Subsurface tile drainage networks significantly underpin agriculture across the US Midwest with Illinois alone possessing nearly 10 million tiled acres. However, nitrogen that leaves Midwestern fields in tile drainage water can impair local water bodies used as drinking water sources and is known to contribute to the hypoxic zone (or, “dead zone”) that forms seasonally in the Gulf of Mexico. Growing global food and biofuel demand combined with increasing societal pressure for clean water mean the agricultural community must be offered workable solutions to meet productivity goals in ways that don’t result in nutrient-impaired waters.
A variety of agricultural conservation practices are available to reduce the amount of nitrogen leaving fields and travelling downstream. The practices are generally grouped into three categories: management practices that can be done in-field, structural practices that can be built at the edge of a field, and land use changes (Table 1). While each individual practice is valuable, the nitrogen removal effectiveness will be site specific and the acceptability of each individual approach will differ between producers. No given conservation practice will be capable of addressing drainage water quality concerns in entirety; as such, a suite of approaches used across the landscape will be required. As substantial investments in drainage systems continue to be made across the Midwest, there is an increasing need to provide relevant decision making information to agricultural producers and landowners so they can assess the best way to better incorporate conservation practices into the local landscape.
Each practice’s effectiveness for reducing nutrient loss in terms of a “percent effectiveness” can be compared. For nitrogen loss through tile drains, research shows that practices addressing the drainage system itself tend to be more focused and have relatively high practice efficiencies. For example, woodchip bioreactors and wetlands are rated at 25% and 50%, respectively, in the Illinois Nutrient Loss Reduction Strategy, meaning they keep one quarter and one half, respectively, of the nitrogen that would otherwise move downstream from doing so. The most effective practices for reducing nitrogen loss through tile drains tend to be land conversion practices which require switching production to perennials like pasture or bioenergy crops (90% N loss reduction). While Table 1 presents average values, nitrogen loss reduction effectiveness of any practice can vary by soil type, topography, landscape position, and weather.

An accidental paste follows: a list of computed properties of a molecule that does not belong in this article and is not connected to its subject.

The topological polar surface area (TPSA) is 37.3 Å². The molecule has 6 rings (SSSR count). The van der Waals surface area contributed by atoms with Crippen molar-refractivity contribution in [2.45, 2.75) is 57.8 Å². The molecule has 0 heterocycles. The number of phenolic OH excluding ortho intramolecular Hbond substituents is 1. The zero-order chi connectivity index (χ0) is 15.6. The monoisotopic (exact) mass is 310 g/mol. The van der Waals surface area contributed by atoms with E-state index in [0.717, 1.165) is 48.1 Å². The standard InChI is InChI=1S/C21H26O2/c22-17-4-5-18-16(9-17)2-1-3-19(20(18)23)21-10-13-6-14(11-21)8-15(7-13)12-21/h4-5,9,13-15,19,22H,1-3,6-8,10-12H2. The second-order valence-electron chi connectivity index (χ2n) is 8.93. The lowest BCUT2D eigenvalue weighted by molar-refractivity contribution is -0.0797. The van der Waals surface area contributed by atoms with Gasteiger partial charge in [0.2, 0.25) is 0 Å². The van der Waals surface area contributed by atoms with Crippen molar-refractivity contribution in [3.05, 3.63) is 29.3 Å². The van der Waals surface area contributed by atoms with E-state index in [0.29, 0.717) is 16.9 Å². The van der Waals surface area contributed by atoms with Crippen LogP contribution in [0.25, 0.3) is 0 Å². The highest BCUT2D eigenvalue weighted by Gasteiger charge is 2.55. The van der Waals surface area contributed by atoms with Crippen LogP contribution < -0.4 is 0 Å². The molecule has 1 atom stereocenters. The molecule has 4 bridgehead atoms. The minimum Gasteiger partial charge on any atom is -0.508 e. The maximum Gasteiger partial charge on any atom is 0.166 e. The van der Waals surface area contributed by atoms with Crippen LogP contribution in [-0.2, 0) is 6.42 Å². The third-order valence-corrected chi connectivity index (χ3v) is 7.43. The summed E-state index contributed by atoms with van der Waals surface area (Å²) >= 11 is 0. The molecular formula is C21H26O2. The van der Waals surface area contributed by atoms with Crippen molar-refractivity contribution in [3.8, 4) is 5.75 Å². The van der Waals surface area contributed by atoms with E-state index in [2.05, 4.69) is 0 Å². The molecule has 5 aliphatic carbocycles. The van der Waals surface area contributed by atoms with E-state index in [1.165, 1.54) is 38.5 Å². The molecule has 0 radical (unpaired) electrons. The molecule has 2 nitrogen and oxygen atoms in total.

Another way to compare these practices is cost efficiency, both in terms of dollars per acre and dollars per pound of nitrogen that is being kept from moving downstream (Table 1). While the land use change practices are the most effective in terms of percent nitrogen loss reduced (90%), they do no tend to be some of the most cost effective practices. However, beyond the cost efficiencies listed in Table 1, it’s very important to note that some practices provide additional benefits beyond reducing nitrogen loss in tile drainage. For example, there is evidence that long-term use of certain cover crops can improve soil health, and constructed wetlands are known to provide pollinator habitat and can be of interest to hunters for providing wildlife habitat.
To compare these practices based on cost, a few additional considerations include:
- When do the major costs of the practice occur? Constructed edge-of-field practices like constructed wetlands or bioreactors have high up-front costs, while other practices like cover crops are implemented annually, and thus have repeatable costs occurring every year.
- What is the lifetime of the practice? Continuing with the above example, a constructed wetland can have a design life of greater than 100 years, but it may not be reasonable to assume a cover crop will be done in a given field consecutively for 100 years.
- Are there other benefits of the practice, beyond water quality improvement, that are important? The practice of cover crops, for example, is typically not done solely to reduce nitrogen loss in drainage water.
- Are there local or seasonal price differences for costs of these practices?
- Are government incentives or cost-share programs available to assist with the cost? There may also be local funds available in certain watersheds through conservation groups or watershed planning processes.
In summary, all the recommended nutrient loss reduction practices are unique in how they work, how well they work to reduce nutrient loss, ease of implementation, and cost. While no single practice will be suitable for every acre across the US Midwest, every single acre needs at least one new conservation practice.
For more information on these practices, please contact the University of Illinois Extension or the USDA NRCS. Online factsheet resources are also available on this topic at:
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